THC is broken down in the liver. It has more than 80 metabolites, but the most significant ones are 11-OH-THC (11-hydroxy-delta-9-tetrahydrocannabinol) and THCCOOH (11-nor-9-carboxy-delta-9-tetrahydrocannabinol).
Drug tests look for these metabolites, which stay in your body longer than THC. Eventually, THC and its metabolites are excreted in urine and stool.
What factors affect how long it stays in your system?
A number of factors affect how long weed stays in your system. Some of these factors, such as your age, gender, and body mass index (BMI), aren’t related to the drug itself, but to how your body processes and metabolizes the drug.
Other factors are related to weed and how you use it. This includes how much you take (dose) and how often (frequency). Higher doses and more frequent use tend to increase the amount of time it takes to eliminate weed from your system.
More potent weed, which is higher in THC, may also stay in your system for longer. A weed that’s ingested may also remain in your system slightly longer than the weed that’s smoked.
How to Get Marijuana out of the Body Faster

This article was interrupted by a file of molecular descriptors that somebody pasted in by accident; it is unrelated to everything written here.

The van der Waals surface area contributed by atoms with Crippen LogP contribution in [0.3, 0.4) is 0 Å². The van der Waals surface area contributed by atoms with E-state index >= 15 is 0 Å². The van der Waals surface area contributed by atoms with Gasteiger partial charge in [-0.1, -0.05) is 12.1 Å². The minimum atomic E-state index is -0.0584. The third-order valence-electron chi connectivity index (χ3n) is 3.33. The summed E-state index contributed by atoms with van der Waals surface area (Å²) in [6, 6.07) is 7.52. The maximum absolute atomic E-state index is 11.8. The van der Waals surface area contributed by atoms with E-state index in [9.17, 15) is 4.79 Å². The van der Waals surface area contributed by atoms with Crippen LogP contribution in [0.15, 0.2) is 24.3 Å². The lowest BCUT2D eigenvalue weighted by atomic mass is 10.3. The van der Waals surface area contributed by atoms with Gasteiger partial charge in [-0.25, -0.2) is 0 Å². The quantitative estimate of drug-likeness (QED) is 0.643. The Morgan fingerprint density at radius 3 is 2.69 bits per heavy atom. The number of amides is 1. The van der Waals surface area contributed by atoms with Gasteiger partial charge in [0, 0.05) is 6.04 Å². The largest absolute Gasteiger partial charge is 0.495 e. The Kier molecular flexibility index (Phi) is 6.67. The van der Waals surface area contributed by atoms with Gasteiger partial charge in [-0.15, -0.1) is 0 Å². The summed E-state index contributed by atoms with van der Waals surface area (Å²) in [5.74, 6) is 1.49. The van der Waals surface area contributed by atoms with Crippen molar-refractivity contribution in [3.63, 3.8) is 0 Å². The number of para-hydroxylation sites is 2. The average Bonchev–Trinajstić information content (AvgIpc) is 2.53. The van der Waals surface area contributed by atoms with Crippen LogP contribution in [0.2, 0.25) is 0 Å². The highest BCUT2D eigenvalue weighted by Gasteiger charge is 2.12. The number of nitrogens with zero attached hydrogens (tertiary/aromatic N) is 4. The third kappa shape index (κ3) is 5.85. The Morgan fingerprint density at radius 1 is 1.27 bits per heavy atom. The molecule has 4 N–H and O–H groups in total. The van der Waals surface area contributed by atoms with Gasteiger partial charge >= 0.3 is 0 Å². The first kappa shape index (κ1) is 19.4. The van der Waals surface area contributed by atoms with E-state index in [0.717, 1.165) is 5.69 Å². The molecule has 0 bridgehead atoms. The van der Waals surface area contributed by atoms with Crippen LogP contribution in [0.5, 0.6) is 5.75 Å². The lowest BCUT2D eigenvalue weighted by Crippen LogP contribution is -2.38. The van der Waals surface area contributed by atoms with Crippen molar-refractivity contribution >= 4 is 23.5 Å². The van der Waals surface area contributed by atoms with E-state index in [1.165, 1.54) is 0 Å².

Ultimately, there are only two strategies that work for this, and they are decreasing the concentration of THC in marijuana and speeding up the metabolism.
Proper hydration can prevent a drug test from showing unusually high THC concentrations. For people whose test results are on the border of positive and negative, this means that being dehydrated may increase the chances of a positive result.
There is no reliable way to speed up metabolism. Exercise might help the body metabolize more THC, but exercising too near to a test may also cause a positive result. The single most important factor is the time from the last exposure to the time of testing.
The Bottom Line
Weed may stay in your system anywhere from several days to several months after last use. Detection windows depend on the drug test used and other factors, such as whether you smoke or ingest weed on a regular basis.